By Ashley Dunkak

ALLEN PARK (CBS DETROIT) – Penalties and the Detroit Lions, an apparently inseparable pair, teamed up again Sunday, and this time Detroit could not escape the implications of its mistakes.

READ MORE: 'Our Goal Is To Be 100% Balance,' City Clerk Janice Winfrey Prepares For August 3rd Primary Elections, Wants Ballots Balanced

Just a few days after players revealed they had instituted half-gassers as punishment for the entire team for each personal foul committed, the Lions did not commit more than they did the last week, but they still managed to rack up 101 penalty yards over eight infractions. The previous Sunday, Detroit had committed 11 penalty for 88 yards.

The Lions won the first game and lost the second, and in both, they gave up almost the entire length of the football field in penalties.

“It’s certainly too many for us, but we’re two games into the season,” head coach Jim Schwartz said. “There’s probably a dozen teams in the NFL that would probably say the same thing. I haven’t checked the stats of where we fall in the league in penalties, but there’s some really good teams that get penalized an awful lot that win a lot of games.

“Last year, our penalties decreased significantly and we won four games,” Schwartz added. “The year before, we had a lot of penalties and went 10-6. I don’t want to make it sound like we’re trying to get penalties because we’re certainly trying to avoid them, but you don’t want to throw the baby out with the bathwater when it comes to that, too.”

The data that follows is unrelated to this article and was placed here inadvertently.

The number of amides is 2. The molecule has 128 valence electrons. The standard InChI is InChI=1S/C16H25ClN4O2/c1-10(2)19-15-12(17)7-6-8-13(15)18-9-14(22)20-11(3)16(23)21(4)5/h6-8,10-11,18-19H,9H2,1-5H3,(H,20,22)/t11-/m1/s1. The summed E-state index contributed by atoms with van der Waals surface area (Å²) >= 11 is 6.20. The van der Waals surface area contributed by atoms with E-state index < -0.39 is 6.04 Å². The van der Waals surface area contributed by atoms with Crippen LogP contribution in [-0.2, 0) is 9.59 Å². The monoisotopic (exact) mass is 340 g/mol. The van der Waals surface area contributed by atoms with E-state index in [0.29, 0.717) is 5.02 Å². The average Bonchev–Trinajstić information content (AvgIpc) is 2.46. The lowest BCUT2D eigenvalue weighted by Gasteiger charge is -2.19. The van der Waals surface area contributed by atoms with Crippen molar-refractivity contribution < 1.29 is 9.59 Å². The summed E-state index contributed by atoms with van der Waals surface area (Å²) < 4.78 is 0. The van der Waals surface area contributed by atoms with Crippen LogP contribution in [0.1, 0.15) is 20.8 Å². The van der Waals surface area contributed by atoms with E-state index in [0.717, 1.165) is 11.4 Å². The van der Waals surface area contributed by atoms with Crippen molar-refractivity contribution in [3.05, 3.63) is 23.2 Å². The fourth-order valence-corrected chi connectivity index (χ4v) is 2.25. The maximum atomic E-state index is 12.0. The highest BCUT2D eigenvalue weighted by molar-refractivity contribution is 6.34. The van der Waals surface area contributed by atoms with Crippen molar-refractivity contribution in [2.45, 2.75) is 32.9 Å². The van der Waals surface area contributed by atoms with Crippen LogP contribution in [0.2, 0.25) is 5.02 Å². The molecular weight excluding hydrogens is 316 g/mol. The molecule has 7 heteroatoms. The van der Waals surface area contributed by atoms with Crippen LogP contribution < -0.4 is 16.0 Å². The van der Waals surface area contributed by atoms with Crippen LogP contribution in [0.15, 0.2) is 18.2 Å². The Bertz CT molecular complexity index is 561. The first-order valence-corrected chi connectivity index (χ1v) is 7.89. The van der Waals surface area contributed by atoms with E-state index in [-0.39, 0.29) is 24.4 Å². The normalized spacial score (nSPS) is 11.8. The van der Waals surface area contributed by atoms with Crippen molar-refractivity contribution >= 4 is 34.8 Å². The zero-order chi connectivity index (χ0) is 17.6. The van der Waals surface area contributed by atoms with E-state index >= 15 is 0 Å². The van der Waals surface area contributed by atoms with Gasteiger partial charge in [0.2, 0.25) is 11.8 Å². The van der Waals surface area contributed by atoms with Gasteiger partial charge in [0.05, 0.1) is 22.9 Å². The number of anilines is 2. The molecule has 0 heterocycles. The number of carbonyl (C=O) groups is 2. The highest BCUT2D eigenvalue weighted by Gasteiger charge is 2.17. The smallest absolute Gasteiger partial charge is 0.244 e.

RIght now, though, there is no baby, to follow Schwartz’s analogy. The Lions are not winning, and it stands to reason that decreasing their penalties – which Schwartz himself says happen when players use poor technique or are out of position to make a play – can only help the Lions, not hurt them.

READ MORE: Mask Guidance For Vaccinated Covers 46% Of Mich. Population

Part of the reason for this is that even when the Lions commit penalties that are not completely irresponsible – like defensive end Willie Young getting up in the face of New England quarterback Tom Brady or safety Louis Delmas taunting an opponent over on the sideline – the penalties have been so costly.

In the season opener, penalties wiped out a touchdown and a forced fumble. Sunday, Young wiped out a forced fumbled by Ziggy Ansah (who also caused the fumbled wiped out by a penalty in the home opener) because he was called for hands to the face, so instead of a turnover, Arizona continued its drive and ended up with a field goal.

“That was a huge, huge play in the game,” Schwartz said. “You can’t get your hands to the face, and if you do, you’ve got to get them out. He never got it out. That’s going to get called.

“A lot of the other ones you can overcome and things like that, but that one – and again, you’re trying to put your hand right down the middle of a guy’s chest plate, and it slides up and you catch him in the neck or in the head, it’s hard to get it out of there when your momentum’s going, but you’ve got to find a way to do it,” Schwartz continued. “That’s on us as coaches, that’s on us as players to get those corrected.”

The Lions surrendered more than 1,000 penalty yards in both 2010 and 2011. Last year it dipped down to 944 thanks to 25 fewer penalties than the previous season. Right now – granted, as Schwartz said, it is only two games into the season – the Lions are on pace to amass a mind-boggling 1,512 yards in penalties.

MORE NEWS: Canadian Trucker Freed, Says He's Victim Of Marijuana Scam

Far less than that number could still derail the Lions, though, and they might be wise to consider penalties more of a threat.